During the 1980s and 1990s, most developing countries in Sub-Saharan Africa and Latin America implemented structural adjustment reforms, which included the liberalization of export crop markets and the abolition of marketing boards. The emergence of new marketing systems may have altered price transmission mechanisms, especially if collusion behaviors have appeared among domestic stakeholders along the marketing chain. I use threshold cointegration tools to analyze the dynamics of world price transmission to coffee growers in three deregulated markets. The methods I use allow me to test the presence of a threshold in both the cointegrating relationship and its corresponding error correction model. Over the pre-reform period, I detect asymmetric price adjustments that appear favorable to producers – deviations from the long-run equilibrium resulting from largest increases in world prices being eliminated relatively quickly – and disappear in the post-reform period. On the contrary over the post-reform period, the results suggest that largest decreases in world prices may be transmitted relatively quickly to growers. These results can be seen as expressions of a favorable pricing policy over the pre-reform period and an unfavorable influence of new private agents over the post-reform period, meaning that in some cases reforms may have failed to create competitive market structures.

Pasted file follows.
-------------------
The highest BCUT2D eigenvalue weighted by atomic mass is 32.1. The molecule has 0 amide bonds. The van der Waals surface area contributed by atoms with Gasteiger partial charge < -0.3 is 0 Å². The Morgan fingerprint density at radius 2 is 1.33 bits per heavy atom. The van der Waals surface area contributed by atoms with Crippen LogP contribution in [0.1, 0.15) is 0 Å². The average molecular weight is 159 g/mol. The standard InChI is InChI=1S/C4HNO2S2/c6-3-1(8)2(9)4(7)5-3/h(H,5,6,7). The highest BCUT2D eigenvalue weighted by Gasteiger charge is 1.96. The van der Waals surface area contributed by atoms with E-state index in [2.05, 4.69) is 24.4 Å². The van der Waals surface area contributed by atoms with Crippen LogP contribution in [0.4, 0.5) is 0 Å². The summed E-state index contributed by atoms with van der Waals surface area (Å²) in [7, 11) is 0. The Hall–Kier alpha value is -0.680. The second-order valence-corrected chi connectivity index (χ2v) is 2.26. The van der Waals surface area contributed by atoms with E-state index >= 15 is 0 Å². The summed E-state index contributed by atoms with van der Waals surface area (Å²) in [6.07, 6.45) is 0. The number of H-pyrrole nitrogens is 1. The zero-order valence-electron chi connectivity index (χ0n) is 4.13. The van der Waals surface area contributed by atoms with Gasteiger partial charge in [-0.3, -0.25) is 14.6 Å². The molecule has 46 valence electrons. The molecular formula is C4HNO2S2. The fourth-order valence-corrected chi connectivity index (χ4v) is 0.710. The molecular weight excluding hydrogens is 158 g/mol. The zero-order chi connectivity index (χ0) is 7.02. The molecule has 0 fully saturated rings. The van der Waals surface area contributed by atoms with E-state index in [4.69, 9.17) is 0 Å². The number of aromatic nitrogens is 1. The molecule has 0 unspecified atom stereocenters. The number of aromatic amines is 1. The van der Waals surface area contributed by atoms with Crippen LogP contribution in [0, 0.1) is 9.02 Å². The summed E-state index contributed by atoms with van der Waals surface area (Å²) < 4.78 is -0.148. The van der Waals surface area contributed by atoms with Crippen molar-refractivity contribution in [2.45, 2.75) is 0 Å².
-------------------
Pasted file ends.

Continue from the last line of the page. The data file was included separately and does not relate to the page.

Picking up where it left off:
Producer price adjustment to commodity price shocks: An application of threshold cointegration
1 March 2018